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The Problem

Leetcode 1249. Minimum Remove to Make Valid Parentheses: Given a string s of ‘(‘ , ‘)’ and lowercase English characters. Your task is to remove the minimum number of parentheses ( ‘(‘ or ‘)’, in any positions ) so that the resulting parentheses string is valid and return any valid string. Formally, a parentheses string is valid if and only if:

It is the empty string, contains only lowercase characters, or It can be written as AB (A concatenated with B), where A and B are valid strings, or It can be written as (A), where A is a valid string.

Example 1:

Input: s = "lee(t(c)o)de)"
Output: "lee(t(c)o)de"
Explanation: "lee(t(co)de)" , "lee(t(c)ode)" would also be accepted.
Example 2:

Input: s = "a)b(c)d"
Output: "ab(c)d"
Example 3:

Input: s = "))(("
Output: ""
Explanation: An empty string is also valid.
Example 4:

Input: s = "(a(b(c)d)"
Output: "a(b(c)d)"


1 <= s.length <= 10^5
s[i] is one of  '(' , ')' and lowercase English letters.

The Solution

It’s easy to see that the parentheses are invalid when we have open but does not have respective close and vice versa. Let’s look at an example:

s = "(a(b(c)d)"

There are 3 opens followed by 2 closes, lets call them o1, o2, o3, c1, c2. When we see c1, we match with o3 first since o3 is available (not match with any close yet). When we see c2, we match c2 with o2 since o3 is not available anymore.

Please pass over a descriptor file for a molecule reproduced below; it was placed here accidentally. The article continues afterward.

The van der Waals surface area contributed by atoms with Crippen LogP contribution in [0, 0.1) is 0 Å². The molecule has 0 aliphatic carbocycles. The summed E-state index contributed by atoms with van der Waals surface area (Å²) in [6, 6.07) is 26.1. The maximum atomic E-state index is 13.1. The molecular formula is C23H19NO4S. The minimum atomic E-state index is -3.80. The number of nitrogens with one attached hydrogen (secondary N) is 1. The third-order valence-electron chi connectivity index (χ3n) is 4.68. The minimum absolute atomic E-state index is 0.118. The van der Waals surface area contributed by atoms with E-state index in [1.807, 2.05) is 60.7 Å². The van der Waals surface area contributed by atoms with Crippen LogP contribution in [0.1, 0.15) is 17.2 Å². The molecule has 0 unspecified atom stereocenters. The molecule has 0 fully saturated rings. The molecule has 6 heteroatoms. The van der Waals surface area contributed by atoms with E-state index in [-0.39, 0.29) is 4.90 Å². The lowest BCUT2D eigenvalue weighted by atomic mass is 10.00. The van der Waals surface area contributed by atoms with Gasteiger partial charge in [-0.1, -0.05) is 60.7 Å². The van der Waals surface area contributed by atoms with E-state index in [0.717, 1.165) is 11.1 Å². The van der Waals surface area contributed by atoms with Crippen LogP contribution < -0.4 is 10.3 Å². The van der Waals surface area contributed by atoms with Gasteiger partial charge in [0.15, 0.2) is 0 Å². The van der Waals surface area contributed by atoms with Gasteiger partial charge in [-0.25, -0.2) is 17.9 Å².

The example above tells us that when we iterate the given string from left to right, We will see the order of opens as o1, o2, o3. However, when we check for available open, we check in the reverse orders o3, o2, o1. So how do we store the opens in the order from left to right but we check in reverse order? The answer is to use the stack data structure.

def min_remove_to_make_valid(s):
    stack = []
    for c in s:
        if c != ")":
            tmp = ""
            while len(stack) > 0 and stack[-1] != "(":
                tmp = stack.pop() + tmp
            if len(stack) >0 and stack[-1] == "(":
                tmp = stack.pop() + tmp + c
    res = ""
    for c in stack:
        # Ensure that open with no close is removed
        if c != "(":
            res += c
    return res

The Analysis

Both time and space complexities are linear. Even though there is a while loop in the for loop, every time the characters are popped from stack, they will concatenate into a substring which is pushed back into the stack, and so the number of characters that can be popped out in subsequent while loops will be less, the total operation is no more than the number of characters in the given string, hence the time complexity is O(n).

Similar to queue, the main difficulty part is to recognize the usage of stack, the code will typically be simple and short.

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